Northern Virginia Siding Contractor’s Siding FAQ

Wood Trim Repair

Siding is a critical element of your home: it protects your home from the elements and it can either enhance or detract from your home’s “curb appeal.” Our Northern Virginia siding contractor gets a lot of questions about siding—so we thought we’d write an FAQ!

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What are some signs I might need to repair or replace the siding on my home?

As a siding contractor in Northern Virginia, we can tell you that some of the signs that you may need to start a siding replacement project may come as a surprise to you. The most common signs are:

  • Warped siding—If any of your siding isn’t lying flat and flush the way it should, there is a problem. Poke underneath any warped areas with a screwdriver. You should be able to tell if the material underneath is rotted. If it is, it’s time for a siding replacement.
  • Sagging or peeling wall paper or paint inside your home—These symptoms of siding problems come as a surprise to a lot of people. Although there may be other reasons for peeling paint or wallpaper on the inside, if you cannot determine an internal source, your siding may be failing and letting moisture into the inner layers of your home. This moisture can cause a lot of expensive damage, so it’s important to have our Northern Virginia siding contractor check for any leaks caused by failed siding as soon as you can.
  • Mold and mildew—Always alarming, mold and mildew, even on the outside of your siding, can be a sign of trouble; not to mention mold and mildew appearing on internal walls. Again, this means moisture is getting in where it shouldn’t and is a major sign your siding needs to be replaced.Dry rot—The wood underlying the siding (or if you have wood siding, that layer can be involved also) has been attacked by a fungus that eats away at it, causing the wood to become weak and easily breakable. Tapping the siding with a screwdriver handle should reveal any wood weakness. It is important for our siding contractor to determine how deep the dry rot problem is because it can adversely affect the structural integrity of your house.

What types of siding are there?

Our siding contractor works with many types of siding materials, each of which have their own list of benefits and potential concerns:

  • Vinyl—This is the most common and popular type of siding today. Newer models of vinyl siding are far better than the older kinds that warped and faded more frequently, and they are generally affordable and green; we can easily recycle older vinyl siding during a siding replacement project. Vinyl siding is also one of the least expensive siding options. It comes in an expanding range of colors and can be painted over with special types of paint.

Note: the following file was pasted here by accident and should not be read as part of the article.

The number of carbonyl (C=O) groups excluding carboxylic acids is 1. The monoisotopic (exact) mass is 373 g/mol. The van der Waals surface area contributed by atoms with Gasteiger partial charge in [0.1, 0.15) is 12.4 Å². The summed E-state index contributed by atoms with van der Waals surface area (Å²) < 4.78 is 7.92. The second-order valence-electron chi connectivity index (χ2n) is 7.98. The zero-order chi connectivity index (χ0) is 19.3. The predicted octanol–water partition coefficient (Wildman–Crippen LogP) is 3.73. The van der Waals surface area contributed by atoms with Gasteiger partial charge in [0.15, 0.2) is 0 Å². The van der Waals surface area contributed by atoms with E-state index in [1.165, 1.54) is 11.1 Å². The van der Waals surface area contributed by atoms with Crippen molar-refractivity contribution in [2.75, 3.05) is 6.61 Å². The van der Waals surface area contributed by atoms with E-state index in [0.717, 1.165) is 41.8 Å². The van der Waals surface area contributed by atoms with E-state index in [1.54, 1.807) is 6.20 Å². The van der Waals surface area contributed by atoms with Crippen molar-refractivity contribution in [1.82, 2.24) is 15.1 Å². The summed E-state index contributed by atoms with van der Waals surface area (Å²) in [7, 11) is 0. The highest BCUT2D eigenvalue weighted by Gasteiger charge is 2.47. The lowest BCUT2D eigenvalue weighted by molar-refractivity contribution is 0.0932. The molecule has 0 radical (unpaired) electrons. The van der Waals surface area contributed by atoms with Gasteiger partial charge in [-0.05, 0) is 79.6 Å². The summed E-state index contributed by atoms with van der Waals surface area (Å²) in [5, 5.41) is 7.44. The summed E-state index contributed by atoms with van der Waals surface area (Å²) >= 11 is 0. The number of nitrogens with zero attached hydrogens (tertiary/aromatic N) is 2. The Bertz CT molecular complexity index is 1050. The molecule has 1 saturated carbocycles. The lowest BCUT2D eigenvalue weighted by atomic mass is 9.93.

• Fiber Cement—An extremely durable, long-lasting thicker type of siding made up of wood fibers melded with cement and sand. It’s heavy, so it costs more to install, but it can be painted in a wide range of colors and it withstands wide-ranging weather conditions without buckling or warping and stands up to hail and wind very well. It’s also inflammable and low-maintenance.
  • Brick—Brick siding goes on over the wooden structure as a surface application. It gets very high marks for durability and classic style and requires very little maintenance over the decades. But because it is susceptible to water, the underlying moisture barrier is very important.
  • Stone—It doesn’t get any more durable than this. Stone siding provides a classic look that lasts for decades; it’s natural, green and requires minimal maintenance to maintain. However, it is the most expensive type of siding to install. Our expert siding contractor can tell you more if you want to consider this option.
  • Stucco—Stucco has been around for centuries. It’s a cement-like application that usually goes over a wooden wall covered with a galvanized metal mesh-like screening and tar paper. It can also be applied to stone or brick and can be decoratively textured, tinted and painted over. It is very durable and can be one of the more affordable siding options. However, any texture may not be visible from the curb (and may appear flat), and stucco can let in moisture. So when using stucco, underlying moisture barriers are essential.
  • Wood—Wood siding can come in the forms of clapboard, bevel or lap siding or singles and shakes. Because there are several variations of wood siding with a host of benefits and disadvantages, it’s important to talk with our siding contractor if you are replacing old wood siding with new wood siding. All wood siding styles require periodic maintenance like caulking and repainting to prevent weather vulnerabilities and moisture infiltration.

What siding would be best for my home?

This is a question best discussed with your siding contractor. You may also want to take a look at your homeowner’s association guidelines and insurance policy. You have to balance the concerns of durability and maintenance routines with installation costs and the overall look of your home. Just call us at 703-794-8513 with any questions!


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